Mapmaking

[Tuto mapmaking #1] Inkscape: les réseaux routiers / road networks

4.3
(7)

Now that fictional cartography takes up a good deal of my time, I want to push the experience a bit further by making some tutorials on mapmaking. This one is about drawing a roadmap and making it look good in a vector program. Don’t hesitate to tell me what you think of it! 🙂

The article was proofread by Ifrix; many thanks to him!


1. Open Inkscape

Keep note that it will all work about the same in Illustrator.

2. Draw the road

Use the pencil tool (⌨ F6) to draw a path. Make it smooth enough: adjust the smoothing to prevent angles from appearing in your path (I suggest at least 50 at 100% zoom). Use a standard colour for your type of road (take inspiration from a Google Images search if needed) and pick its thickness (here I chose 6mm).

Image from the “how to draw a road network in Inkscape” tutorial
Click on the images to display them fullscreen.

💡If you need to fix what you drew, use the node tool (F2), select all the nodes of the object (Ctrl+A or manual selection) and click on “Make selected nodes smooth”, or simplify the path (🖱️ Path → Simplify or ⌨ Selection → Ctrl+L) as many times as necessary.

3. Create the road’s outline

Now duplicate the path (with 🖱️ Right click → Duplicate or ⌨ Selection → Ctrl+D); this will copy-paste it on the spot.

Select this new path and give it a thickness only slightly exceeding that of the first path using the fill and stroke tool (⌨ Shift+Ctrl+F); here I used 7mm.

Image from the “how to draw a road network in Inkscape” tutorial

Then give it a dark grey as its stroke colour.

Image from the “how to draw a road network in Inkscape” tutorial

Finally, put the path in the background (with 🖱️ Selection → Lower selection to bottom or ⌨ Selection → End).

Image from the “how to draw a road network in Inkscape” tutorial

⚠️ Careful if you manipulate either one of the two objects: it looks like the road has a “fill” colour and a “stroke” colour, but in reality both objects are paths (the thicker one being in the background, it’s visible though behind), so their colour is a stroke colour in both cases!

4. Add road marking (optional)

To add a neat realistic effect, you can duplicate the path once more (it doesn’t matter which one here), put it in the foreground (with 🖱️ Selection → Raise selection to top or ⌨ Selection → Origin), make it very narrow (here 0.5mm) and use a dotted motif to create a pretty road marking.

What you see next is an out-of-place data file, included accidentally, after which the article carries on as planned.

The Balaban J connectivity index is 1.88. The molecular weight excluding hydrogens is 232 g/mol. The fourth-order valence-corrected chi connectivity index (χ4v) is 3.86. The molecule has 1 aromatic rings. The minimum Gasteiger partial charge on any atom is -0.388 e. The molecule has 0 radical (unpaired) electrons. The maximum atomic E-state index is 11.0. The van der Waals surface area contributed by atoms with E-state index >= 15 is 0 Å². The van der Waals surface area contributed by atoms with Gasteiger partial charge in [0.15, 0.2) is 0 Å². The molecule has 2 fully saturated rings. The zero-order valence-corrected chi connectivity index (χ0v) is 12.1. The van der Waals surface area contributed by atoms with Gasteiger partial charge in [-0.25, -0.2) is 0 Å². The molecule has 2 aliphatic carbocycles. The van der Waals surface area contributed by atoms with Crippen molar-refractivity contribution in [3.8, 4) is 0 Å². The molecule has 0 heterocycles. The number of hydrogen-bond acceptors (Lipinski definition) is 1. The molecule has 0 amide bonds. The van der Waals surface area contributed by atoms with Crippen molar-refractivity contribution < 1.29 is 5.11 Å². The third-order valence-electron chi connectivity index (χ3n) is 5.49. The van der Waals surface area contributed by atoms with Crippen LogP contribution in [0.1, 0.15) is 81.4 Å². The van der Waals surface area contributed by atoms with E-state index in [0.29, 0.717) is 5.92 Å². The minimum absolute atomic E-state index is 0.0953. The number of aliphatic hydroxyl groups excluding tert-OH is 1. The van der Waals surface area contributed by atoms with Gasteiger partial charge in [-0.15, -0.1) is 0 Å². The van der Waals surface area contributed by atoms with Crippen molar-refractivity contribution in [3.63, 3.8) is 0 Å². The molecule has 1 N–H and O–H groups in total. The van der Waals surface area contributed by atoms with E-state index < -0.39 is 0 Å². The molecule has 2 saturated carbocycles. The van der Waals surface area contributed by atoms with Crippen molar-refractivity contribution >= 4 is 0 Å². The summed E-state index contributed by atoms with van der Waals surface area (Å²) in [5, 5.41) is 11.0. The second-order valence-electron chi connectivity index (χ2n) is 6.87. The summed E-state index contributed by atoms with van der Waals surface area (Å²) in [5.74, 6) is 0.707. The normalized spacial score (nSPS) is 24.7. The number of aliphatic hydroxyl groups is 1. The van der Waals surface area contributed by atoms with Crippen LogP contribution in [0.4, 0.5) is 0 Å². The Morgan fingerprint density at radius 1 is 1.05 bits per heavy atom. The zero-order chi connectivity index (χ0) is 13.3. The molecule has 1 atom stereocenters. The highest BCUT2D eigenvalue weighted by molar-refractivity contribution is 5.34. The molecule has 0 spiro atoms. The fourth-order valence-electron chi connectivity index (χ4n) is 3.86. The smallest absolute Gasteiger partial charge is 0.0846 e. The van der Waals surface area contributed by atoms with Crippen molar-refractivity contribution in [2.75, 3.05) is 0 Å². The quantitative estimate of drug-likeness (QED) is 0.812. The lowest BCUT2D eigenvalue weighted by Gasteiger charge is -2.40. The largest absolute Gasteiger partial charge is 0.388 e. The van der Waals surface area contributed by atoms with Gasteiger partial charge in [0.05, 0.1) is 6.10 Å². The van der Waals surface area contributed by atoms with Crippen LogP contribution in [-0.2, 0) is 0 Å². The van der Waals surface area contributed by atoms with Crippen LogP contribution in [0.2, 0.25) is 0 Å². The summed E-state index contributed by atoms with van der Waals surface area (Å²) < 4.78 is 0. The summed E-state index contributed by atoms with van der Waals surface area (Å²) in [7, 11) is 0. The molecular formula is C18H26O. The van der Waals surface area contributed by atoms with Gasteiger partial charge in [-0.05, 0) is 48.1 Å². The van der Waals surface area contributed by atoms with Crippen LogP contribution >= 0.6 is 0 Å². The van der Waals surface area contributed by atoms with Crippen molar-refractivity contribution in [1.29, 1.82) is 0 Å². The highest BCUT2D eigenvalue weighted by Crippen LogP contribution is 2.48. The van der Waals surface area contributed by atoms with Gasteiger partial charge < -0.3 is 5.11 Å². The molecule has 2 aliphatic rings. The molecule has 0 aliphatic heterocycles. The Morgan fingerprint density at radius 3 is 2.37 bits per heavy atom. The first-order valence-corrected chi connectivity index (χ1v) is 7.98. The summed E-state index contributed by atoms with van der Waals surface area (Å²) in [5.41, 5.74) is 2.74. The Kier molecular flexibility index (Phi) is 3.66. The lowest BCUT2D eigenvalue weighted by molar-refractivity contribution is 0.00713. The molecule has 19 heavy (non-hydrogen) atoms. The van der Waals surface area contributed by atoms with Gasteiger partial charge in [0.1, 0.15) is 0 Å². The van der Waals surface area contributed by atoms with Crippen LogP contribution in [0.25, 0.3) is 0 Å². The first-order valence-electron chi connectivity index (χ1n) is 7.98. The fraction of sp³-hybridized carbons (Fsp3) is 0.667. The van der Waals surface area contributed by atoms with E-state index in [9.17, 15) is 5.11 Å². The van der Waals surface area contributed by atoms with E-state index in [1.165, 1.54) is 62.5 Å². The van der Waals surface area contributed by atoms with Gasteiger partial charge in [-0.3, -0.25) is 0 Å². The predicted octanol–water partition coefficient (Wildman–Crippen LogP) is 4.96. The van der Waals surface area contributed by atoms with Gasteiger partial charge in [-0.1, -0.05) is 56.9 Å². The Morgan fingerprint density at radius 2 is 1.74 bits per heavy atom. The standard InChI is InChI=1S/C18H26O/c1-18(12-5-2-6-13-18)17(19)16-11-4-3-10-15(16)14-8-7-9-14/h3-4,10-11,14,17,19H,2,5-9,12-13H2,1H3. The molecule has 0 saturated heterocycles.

Image from the “how to draw a road network in Inkscape” tutorial

5. Create the intersections

By reusing this technique and with a few colour and thickness variations, you can create all types of roads, but one important thing is left to learn about: managing intersections.

Image from the “how to draw a road network in Inkscape” tutorial

You will run into this issue quite often; to fix it, I have the normal reflex for anyone with the least bit of experience: I randomly put paths behind others, swearing a lot in the process, until it actually works. 👍 You will end up with this.

Image from the “how to draw a road network in Inkscape” tutorial

It’s actually quite an easy fix: the background of the white road must be behind the background of the yellow road but the outline of the white road must be in front of the outline of the yellow road. Top-down, that gives us: yellow road outline → white road outline → white road background → yellow road background.

Simple but confusing. You can find your way (!) by playing around with the foregrounds and backgrounds, but don’t hesitate to use different layers for a more important network – you will always be better off taking precautions.

Image from the “how to draw a road network in Inkscape” tutorial

This is where this tutorial ends (I’ll just leave you a trick below as a conclusion); ask for more if need be, as there are so many more aspects I could talk about!

Image from the “how to draw a road network in Inkscape” tutorial

Tip: combine paths

Don’t hesitate to draw your whole network in temporary colours, without any outlines, so that you can make things easier for yourself. It will always be time to colour them and add their outlines later.

If you choose this option, you will then be able to combine the paths once your network is finished.

Image from the “how to draw a road network in Inkscape” tutorial

To do so, select all the paths of the same type, then use 🖱️ Path → Combine (or ⌨ Selection → Ctrl+K). This will transform your paths into their own unique object.

From there on, apply step 3 of this tutorial; you will thus create the outline of all the roads at once, and the intersections will automatically look pretty.

⚠️ Beware, the objects that you combine must share the same design, as combining them will apply the same style to all of them anyway. I highly suggest you separate your road types in different layers; that way you will be able to draw, then select all the paths in each layer and combine them without any trouble.

Image from the “how to draw a road network in Inkscape” tutorial
Here, I drew this fast and you may notice that the North-South road is not smooth enough: it’s elbowed in its northernmost part.
Image from the “how to draw a road network in Inkscape” tutorial

In page one, you can find the article in French! Thanks for reading, I really hope it helped; leave a comment if not, so we can work out your issue together. ^^ If you enjoy this kind of content, take a peak at my Tipeee or my uTip; that will always be appreciated!

J'espère que mon travail vous plaît ; si oui, envisagez de me soutenir !

Une petite note ?

Note moyenne : 4.3 / 5. Votes : 7

(Psst, cet article n'est pas encore étoilé)

Je suis navrée de ne pas vous avoir été utile

Dites-moi ce qui ne va pas…

…c'est anonyme !

Pages : 1 2
S’abonner
Notifier de
guest
0 Commentaires
Inline Feedbacks
Voir tous les commentaires